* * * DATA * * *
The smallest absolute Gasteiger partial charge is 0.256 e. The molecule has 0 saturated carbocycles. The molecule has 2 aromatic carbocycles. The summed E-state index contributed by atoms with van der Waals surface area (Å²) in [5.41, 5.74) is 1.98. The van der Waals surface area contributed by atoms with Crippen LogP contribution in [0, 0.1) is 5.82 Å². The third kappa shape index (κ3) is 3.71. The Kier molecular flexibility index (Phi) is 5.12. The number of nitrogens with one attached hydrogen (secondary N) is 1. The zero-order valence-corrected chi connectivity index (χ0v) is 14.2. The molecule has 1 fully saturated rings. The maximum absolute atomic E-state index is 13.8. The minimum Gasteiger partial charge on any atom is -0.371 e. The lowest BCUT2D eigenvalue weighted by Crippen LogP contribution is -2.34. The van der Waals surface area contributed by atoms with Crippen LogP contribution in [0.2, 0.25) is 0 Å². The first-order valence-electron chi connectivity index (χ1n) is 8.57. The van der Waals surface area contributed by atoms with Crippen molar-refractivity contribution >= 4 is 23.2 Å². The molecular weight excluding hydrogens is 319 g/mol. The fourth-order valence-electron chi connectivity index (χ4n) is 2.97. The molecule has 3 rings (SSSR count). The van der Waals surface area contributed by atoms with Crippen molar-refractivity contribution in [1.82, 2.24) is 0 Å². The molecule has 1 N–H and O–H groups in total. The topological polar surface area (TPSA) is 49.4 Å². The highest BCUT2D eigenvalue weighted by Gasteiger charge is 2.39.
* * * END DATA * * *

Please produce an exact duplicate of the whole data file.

The smallest absolute Gasteiger partial charge is 0.256 e. The molecule has 0 saturated carbocycles. The molecule has 2 aromatic carbocycles. The summed E-state index contributed by atoms with van der Waals surface area (Å²) in [5.41, 5.74) is 1.98. The van der Waals surface area contributed by atoms with Crippen LogP contribution in [0, 0.1) is 5.82 Å². The third kappa shape index (κ3) is 3.71. The Kier molecular flexibility index (Phi) is 5.12. The number of nitrogens with one attached hydrogen (secondary N) is 1. The zero-order valence-corrected chi connectivity index (χ0v) is 14.2. The molecule has 1 fully saturated rings. The maximum absolute atomic E-state index is 13.8. The minimum Gasteiger partial charge on any atom is -0.371 e. The lowest BCUT2D eigenvalue weighted by Crippen LogP contribution is -2.34. The van der Waals surface area contributed by atoms with Crippen LogP contribution in [0.2, 0.25) is 0 Å². The first-order valence-electron chi connectivity index (χ1n) is 8.57. The van der Waals surface area contributed by atoms with Crippen molar-refractivity contribution >= 4 is 23.2 Å². The molecular weight excluding hydrogens is 319 g/mol. The fourth-order valence-electron chi connectivity index (χ4n) is 2.97. The molecule has 3 rings (SSSR count). The van der Waals surface area contributed by atoms with Crippen molar-refractivity contribution in [1.82, 2.24) is 0 Å². The molecule has 1 N–H and O–H groups in total. The topological polar surface area (TPSA) is 49.4 Å². The highest BCUT2D eigenvalue weighted by Gasteiger charge is 2.39.